Originally launched as a more commercially minded side of Tooth & Nail Records in 1997, BEC Recordings has since expanded with its own identity into one of the music industry’s most celebrated imprints. The label’s illustrious history began over a decade ago (long before the chart reign of Jeremy Camp and Kutless), helping springboard the celebrated careers of everyone from ska superstars The Supertones to electronica innovators Joy Electric and indie rockers Plankeye (to name a few), with an ever widening scope as the years progressed.
“Originally BEC was created as a catch-all label to put out artists that strayed a bit from the Tooth & Nail roster, which at the time was more rock/alternative/punk oriented,” says label group founder/president Brandon Ebel. “Artists that slanted a bit more commercial or hip-hop were the first signees to BEC, but the label has since evolved and matured. Now BEC is less genre specific and most of the artists that make up the roster could be simply classified under the umbrella of commercial pop.”
Falling under the EMI distribution umbrella at the turn of the decade, genre integration continued, coupled with increased attention in accessible contexts (though never at the expense of artistic integrity). If anything, the roster’s palatable centering helped escalate momentum at radio, in turn, kick starting the careers of several promising newcomers throughout the early-mid 2000s.
“The artists that really put BEC on the map initially were Jeremy Camp, KJ-52, Kutless, and Falling Up,” adds Ebel of the troubadour, rapper and pair of alternative rockers respectively. “Tooth & Nail had never received significant CHR or AC radio attention until Jeremy Camp and Kutless shot up the charts, but since then, BEC artists have been a staple at both formats.”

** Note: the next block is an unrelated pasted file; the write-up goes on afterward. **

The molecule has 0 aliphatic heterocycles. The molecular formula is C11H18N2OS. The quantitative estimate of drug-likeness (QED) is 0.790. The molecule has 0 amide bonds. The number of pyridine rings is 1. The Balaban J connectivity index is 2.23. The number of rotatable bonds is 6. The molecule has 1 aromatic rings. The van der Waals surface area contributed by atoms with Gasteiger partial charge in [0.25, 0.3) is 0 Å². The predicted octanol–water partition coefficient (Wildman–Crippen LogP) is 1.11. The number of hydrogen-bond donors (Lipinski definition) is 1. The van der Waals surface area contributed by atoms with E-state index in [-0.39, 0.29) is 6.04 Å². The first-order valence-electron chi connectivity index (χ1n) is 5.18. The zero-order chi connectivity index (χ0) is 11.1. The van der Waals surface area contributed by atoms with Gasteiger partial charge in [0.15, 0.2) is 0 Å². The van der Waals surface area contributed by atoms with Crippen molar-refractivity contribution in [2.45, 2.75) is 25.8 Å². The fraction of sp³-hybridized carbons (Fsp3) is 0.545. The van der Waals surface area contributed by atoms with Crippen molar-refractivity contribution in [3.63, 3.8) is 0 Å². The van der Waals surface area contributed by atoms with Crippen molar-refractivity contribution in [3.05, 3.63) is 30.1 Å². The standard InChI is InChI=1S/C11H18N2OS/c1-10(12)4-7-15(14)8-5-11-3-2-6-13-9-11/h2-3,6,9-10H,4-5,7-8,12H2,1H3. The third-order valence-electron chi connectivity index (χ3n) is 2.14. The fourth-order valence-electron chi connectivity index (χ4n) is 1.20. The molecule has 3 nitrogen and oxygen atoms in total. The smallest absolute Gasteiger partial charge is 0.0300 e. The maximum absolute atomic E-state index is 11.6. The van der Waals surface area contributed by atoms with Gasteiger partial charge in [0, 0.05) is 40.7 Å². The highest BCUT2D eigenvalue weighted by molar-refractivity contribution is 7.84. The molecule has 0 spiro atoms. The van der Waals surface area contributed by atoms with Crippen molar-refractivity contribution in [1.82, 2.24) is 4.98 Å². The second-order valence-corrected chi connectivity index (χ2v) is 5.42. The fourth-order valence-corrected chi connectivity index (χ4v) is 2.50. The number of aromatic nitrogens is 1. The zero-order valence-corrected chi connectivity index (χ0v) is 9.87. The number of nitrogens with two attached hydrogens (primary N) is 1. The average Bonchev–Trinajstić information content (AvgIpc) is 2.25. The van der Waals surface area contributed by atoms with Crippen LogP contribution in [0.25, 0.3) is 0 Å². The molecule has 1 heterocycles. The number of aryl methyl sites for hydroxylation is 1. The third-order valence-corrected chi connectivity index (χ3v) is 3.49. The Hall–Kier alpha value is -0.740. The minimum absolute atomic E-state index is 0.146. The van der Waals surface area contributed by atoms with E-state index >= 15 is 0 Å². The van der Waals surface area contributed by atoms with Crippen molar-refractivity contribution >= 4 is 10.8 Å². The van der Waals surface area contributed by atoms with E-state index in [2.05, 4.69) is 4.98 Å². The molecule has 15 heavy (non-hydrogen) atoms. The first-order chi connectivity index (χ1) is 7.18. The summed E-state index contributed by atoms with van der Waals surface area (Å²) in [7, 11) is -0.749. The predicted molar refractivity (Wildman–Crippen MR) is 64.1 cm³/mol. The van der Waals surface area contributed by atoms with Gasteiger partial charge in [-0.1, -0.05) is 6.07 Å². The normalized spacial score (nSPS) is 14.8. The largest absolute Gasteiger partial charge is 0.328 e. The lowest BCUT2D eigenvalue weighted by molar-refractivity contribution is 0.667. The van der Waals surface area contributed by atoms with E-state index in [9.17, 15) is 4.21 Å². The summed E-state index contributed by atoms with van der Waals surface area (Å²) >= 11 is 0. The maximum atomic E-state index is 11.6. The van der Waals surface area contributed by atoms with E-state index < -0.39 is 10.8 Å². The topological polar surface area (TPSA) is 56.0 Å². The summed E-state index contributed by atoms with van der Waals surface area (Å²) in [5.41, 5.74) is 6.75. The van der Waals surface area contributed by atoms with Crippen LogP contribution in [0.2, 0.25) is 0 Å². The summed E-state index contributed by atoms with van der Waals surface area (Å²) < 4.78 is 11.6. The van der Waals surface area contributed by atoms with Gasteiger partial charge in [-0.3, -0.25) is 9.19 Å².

Outside of breaking through in multiple radio formats (a trend that continued with Hawk Nelson, Adie, Mainstay, Seventh Day Slumber, Telecast and many more) BEC also branched out to audiences from all walks of life, as evidenced by its increased presence in literally every facet of pop culture (including movie soundtracks, major retailer advertising campaigns and countless package tours). Come 2008, those trends continue with the aforementioned, along with viable newcomers to BEC, such as acclaimed tunesmith Bebo Norman, plus pop/rockers Jaymes Reunion and Chris Taylor (whom Ebel hints are “destined to follow in the label pioneers footsteps”).
While artists are at the core of BEC’s existence, fans have always been the primary focus across its entire tenure, with a series of CD samplers, downloads and exclusive promotional materials becoming highly sought after collector’s items across the globe. Though the label and its listeners recently reached the milestone of the first decade (and some change) together, Ebel promises increased excitement and excellence on all planes. “In the future BEC will continue to grow and evolve in order to best serve the artists on the label and fans of their music.”